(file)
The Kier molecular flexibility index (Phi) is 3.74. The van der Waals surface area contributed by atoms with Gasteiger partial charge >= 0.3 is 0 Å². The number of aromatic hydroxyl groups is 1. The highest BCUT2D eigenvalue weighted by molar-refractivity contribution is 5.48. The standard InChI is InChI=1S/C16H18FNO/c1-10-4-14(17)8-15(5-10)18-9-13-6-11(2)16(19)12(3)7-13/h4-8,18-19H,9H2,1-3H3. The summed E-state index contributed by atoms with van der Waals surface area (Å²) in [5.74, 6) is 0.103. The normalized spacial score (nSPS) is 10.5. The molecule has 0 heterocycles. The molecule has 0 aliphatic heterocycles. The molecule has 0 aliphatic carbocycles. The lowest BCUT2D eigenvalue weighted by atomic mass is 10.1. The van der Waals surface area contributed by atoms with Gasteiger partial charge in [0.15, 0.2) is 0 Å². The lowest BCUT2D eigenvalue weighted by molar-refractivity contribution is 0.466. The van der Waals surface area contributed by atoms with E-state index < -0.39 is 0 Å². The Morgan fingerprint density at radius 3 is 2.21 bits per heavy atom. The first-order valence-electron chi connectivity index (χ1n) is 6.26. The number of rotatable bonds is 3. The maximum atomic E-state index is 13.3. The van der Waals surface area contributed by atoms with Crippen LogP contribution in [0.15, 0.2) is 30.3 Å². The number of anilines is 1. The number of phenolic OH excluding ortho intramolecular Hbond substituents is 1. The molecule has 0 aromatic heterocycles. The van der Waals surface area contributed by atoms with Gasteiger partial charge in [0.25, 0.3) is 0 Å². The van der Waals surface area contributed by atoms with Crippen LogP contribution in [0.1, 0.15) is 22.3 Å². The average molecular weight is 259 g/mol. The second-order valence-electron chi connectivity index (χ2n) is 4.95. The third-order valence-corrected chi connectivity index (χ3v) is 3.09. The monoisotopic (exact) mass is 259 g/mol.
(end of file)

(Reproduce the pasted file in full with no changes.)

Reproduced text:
The Kier molecular flexibility index (Phi) is 3.74. The van der Waals surface area contributed by atoms with Gasteiger partial charge >= 0.3 is 0 Å². The number of aromatic hydroxyl groups is 1. The highest BCUT2D eigenvalue weighted by molar-refractivity contribution is 5.48. The standard InChI is InChI=1S/C16H18FNO/c1-10-4-14(17)8-15(5-10)18-9-13-6-11(2)16(19)12(3)7-13/h4-8,18-19H,9H2,1-3H3. The summed E-state index contributed by atoms with van der Waals surface area (Å²) in [5.74, 6) is 0.103. The normalized spacial score (nSPS) is 10.5. The molecule has 0 heterocycles. The molecule has 0 aliphatic heterocycles. The molecule has 0 aliphatic carbocycles. The lowest BCUT2D eigenvalue weighted by atomic mass is 10.1. The van der Waals surface area contributed by atoms with Gasteiger partial charge in [0.15, 0.2) is 0 Å². The lowest BCUT2D eigenvalue weighted by molar-refractivity contribution is 0.466. The van der Waals surface area contributed by atoms with E-state index < -0.39 is 0 Å². The Morgan fingerprint density at radius 3 is 2.21 bits per heavy atom. The first-order valence-electron chi connectivity index (χ1n) is 6.26. The number of rotatable bonds is 3. The maximum atomic E-state index is 13.3. The van der Waals surface area contributed by atoms with Crippen LogP contribution in [0.15, 0.2) is 30.3 Å². The number of anilines is 1. The number of phenolic OH excluding ortho intramolecular Hbond substituents is 1. The molecule has 0 aromatic heterocycles. The van der Waals surface area contributed by atoms with Gasteiger partial charge in [0.25, 0.3) is 0 Å². The van der Waals surface area contributed by atoms with Crippen LogP contribution in [0.1, 0.15) is 22.3 Å². The average molecular weight is 259 g/mol. The second-order valence-electron chi connectivity index (χ2n) is 4.95. The third-order valence-corrected chi connectivity index (χ3v) is 3.09. The monoisotopic (exact) mass is 259 g/mol.